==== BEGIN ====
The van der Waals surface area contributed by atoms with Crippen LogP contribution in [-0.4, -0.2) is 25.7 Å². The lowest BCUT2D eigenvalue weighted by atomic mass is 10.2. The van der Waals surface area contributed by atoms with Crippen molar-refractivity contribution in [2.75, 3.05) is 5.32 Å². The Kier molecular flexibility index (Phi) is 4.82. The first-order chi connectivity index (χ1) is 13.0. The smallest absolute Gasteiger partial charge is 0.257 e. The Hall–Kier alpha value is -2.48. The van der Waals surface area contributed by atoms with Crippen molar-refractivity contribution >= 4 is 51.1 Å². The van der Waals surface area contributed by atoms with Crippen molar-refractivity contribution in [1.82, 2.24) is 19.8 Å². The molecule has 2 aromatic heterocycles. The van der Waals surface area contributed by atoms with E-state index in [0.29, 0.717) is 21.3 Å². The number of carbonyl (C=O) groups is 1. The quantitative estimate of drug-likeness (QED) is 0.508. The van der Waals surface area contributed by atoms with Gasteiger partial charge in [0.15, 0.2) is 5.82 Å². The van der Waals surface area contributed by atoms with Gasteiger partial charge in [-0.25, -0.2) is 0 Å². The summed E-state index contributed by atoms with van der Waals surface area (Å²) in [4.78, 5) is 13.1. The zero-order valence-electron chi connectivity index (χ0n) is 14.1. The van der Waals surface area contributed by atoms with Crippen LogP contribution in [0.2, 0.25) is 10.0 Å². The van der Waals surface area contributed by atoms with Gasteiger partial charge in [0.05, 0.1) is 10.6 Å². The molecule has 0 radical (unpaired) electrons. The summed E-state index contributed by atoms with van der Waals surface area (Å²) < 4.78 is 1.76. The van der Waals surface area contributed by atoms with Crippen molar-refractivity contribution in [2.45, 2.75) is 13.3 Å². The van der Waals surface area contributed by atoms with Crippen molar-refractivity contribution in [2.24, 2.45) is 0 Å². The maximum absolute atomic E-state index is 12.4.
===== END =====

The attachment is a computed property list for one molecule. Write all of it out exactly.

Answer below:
The van der Waals surface area contributed by atoms with Crippen LogP contribution in [-0.4, -0.2) is 25.7 Å². The lowest BCUT2D eigenvalue weighted by atomic mass is 10.2. The van der Waals surface area contributed by atoms with Crippen molar-refractivity contribution in [2.75, 3.05) is 5.32 Å². The Kier molecular flexibility index (Phi) is 4.82. The first-order chi connectivity index (χ1) is 13.0. The smallest absolute Gasteiger partial charge is 0.257 e. The Hall–Kier alpha value is -2.48. The van der Waals surface area contributed by atoms with Crippen molar-refractivity contribution >= 4 is 51.1 Å². The van der Waals surface area contributed by atoms with Crippen molar-refractivity contribution in [1.82, 2.24) is 19.8 Å². The molecule has 2 aromatic heterocycles. The van der Waals surface area contributed by atoms with E-state index in [0.29, 0.717) is 21.3 Å². The number of carbonyl (C=O) groups is 1. The quantitative estimate of drug-likeness (QED) is 0.508. The van der Waals surface area contributed by atoms with Gasteiger partial charge in [0.15, 0.2) is 5.82 Å². The van der Waals surface area contributed by atoms with Gasteiger partial charge in [-0.25, -0.2) is 0 Å². The summed E-state index contributed by atoms with van der Waals surface area (Å²) in [4.78, 5) is 13.1. The zero-order valence-electron chi connectivity index (χ0n) is 14.1. The van der Waals surface area contributed by atoms with Crippen LogP contribution in [0.2, 0.25) is 10.0 Å². The van der Waals surface area contributed by atoms with Gasteiger partial charge in [0.05, 0.1) is 10.6 Å². The molecule has 0 radical (unpaired) electrons. The summed E-state index contributed by atoms with van der Waals surface area (Å²) < 4.78 is 1.76. The van der Waals surface area contributed by atoms with Crippen molar-refractivity contribution in [2.45, 2.75) is 13.3 Å². The van der Waals surface area contributed by atoms with Crippen molar-refractivity contribution in [2.24, 2.45) is 0 Å². The maximum absolute atomic E-state index is 12.4.